Juice Wars


Many women drink juice to boost health and wellness.

But not all juices are created equal. Find out how your favorite juice stacks up.

Dietician, Kristi Spence, shares a tip to help “boost your juice”.

Americans consume 40% of their dietary sugar from soda and fruit drinks, so paying attention to juice type and portion-size can help curb sugar intake and maximize nutrient density.

When considering juice, 100% fruit juice is the best choice rather than juice from concentrate or lower percentage juices. Pure fruit juice delivers higher concentrations of vitamins and minerals with no added sugar. Check the label to find “contains 100% fruit juice.” Sweetened juice products such as juice drinks do not qualify as nutrient-rich juices but instead fall into the category of sugar-sweetened beverages and should be limited.

Because all juice comes from fruit, it is naturally going to contain sugar – primarily fructose – but the amount of sugar you get from juice is higher than from the fruit itself (i.e., it takes several oranges to make 6oz of OJ). Minimize added sugars by checking the label. If, in addition to the juice itself, you see words ending in -ose, or ingredients containing “syrup,” these denote sugars that have been added to the original juice.

No matter what juice you pick portion size matters. While juice can be packed with vitamins and minerals, a little goes a long way. Remember your grandmother’s juice glass? 4-6oz is ideal.

When it comes to what to pick, there are an increasing number of options, all with promises of boosting health and improving wellness (i.e., acai, mangosteen, tart cherry, and pomegranate) not to mention the basic orange, apple, grape etc. Some of these more exotic juices may have a higher antioxidant count per ounce, but they are not an adequate replacement for a diet chock full of fruits and vegetables. Americans between the ages of 2 and 30 consume more than half of their fruit intake from juices, but the recently released 2010 Dietary Guidelines for Americans recommend that most fruit consumption should come from whole fruits rather than juice. When you eat fruits and veggies in their raw form (not in juice form) you get the benefit of fiber plus the purity of the nutrients working in conjunction with one another. These alternative juices are also extremely expensive and doing a cost/benefit analysis is worth it!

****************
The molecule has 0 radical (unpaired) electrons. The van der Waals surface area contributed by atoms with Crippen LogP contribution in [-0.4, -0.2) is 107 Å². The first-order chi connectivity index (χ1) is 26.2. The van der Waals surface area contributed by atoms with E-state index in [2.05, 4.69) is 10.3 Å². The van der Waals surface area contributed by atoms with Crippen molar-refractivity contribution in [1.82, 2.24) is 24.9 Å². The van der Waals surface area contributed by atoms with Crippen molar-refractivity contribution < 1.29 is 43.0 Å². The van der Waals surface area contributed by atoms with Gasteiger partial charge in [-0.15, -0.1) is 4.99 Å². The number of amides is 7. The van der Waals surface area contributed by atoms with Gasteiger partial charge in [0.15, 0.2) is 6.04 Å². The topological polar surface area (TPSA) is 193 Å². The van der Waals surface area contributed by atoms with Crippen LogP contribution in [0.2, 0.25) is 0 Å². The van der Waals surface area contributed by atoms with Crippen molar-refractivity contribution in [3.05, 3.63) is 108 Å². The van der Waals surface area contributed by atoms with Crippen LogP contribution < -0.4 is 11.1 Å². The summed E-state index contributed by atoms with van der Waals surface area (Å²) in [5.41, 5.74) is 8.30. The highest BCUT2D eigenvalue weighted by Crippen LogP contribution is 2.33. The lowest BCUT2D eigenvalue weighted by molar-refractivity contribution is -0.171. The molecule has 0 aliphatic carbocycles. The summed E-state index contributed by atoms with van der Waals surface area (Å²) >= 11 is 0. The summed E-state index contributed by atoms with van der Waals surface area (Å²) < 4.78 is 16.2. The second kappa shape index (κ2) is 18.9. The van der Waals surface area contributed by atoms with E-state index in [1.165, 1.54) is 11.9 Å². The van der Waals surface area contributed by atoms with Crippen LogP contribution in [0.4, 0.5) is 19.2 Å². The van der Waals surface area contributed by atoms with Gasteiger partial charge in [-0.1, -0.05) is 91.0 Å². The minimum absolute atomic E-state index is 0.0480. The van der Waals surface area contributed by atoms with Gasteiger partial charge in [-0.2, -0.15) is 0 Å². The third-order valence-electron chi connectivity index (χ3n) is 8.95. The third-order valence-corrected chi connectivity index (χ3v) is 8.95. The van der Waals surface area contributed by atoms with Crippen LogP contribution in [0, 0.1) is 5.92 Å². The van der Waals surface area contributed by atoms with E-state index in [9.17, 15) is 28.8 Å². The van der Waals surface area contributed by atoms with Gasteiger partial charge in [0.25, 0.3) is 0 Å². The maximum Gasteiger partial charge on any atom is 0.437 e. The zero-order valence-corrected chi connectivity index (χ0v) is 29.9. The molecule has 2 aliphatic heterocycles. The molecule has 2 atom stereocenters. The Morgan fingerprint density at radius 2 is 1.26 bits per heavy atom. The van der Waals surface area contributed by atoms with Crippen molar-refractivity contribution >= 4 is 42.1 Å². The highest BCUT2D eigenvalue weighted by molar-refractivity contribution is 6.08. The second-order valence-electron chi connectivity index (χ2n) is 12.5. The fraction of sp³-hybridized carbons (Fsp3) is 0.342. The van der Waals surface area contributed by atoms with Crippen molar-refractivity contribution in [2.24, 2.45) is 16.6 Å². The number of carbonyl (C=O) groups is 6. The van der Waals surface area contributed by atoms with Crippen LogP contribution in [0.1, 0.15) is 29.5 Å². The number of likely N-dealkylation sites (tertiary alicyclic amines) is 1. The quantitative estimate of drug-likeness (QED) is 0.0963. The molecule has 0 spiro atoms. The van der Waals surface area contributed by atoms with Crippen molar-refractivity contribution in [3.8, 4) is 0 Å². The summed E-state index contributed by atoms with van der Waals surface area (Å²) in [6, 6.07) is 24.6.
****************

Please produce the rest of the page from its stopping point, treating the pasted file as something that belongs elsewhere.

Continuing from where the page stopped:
Other juices & their claims to promote health:

· Cranberry Juice & Urinary Tract Infections (UTI): Evidence suggests that cranberry juice may be helpful in reducing the severity of and possibly preventing the escalation of UTI’s. While antibiotics are undoubtedly the best method of treating such infections, cranberry juice, consumed within 8hrs, may help reduce bacterial growth.

· Aloe vera juice, touted as a natural remedy for alleviating gastrointestinal distress, requires more research before any conclusions can be made. While such alternative therapies have anecdotal support, their widespread use should be approached with caution. Most research has been done in animals, and human reactions to such extracts and juices can be mixed. Purity and quality are also concerns.


To boost the nutrient density of your juice and turn it into a balanced meal or snack, consider making a smoothie. With added whole fruit and dairy (milk or yogurt), the light meal or easy snack packs additional protein, potassium, b-vitamins, calcium, and vitamin D.

For more information contact:
Kristi Spence MS, RD, CSSD
Director of Health & Wellness
Mountain West Dairy Promotion
1213 East 2100 South
Salt Lake City, UT 84106

Add comment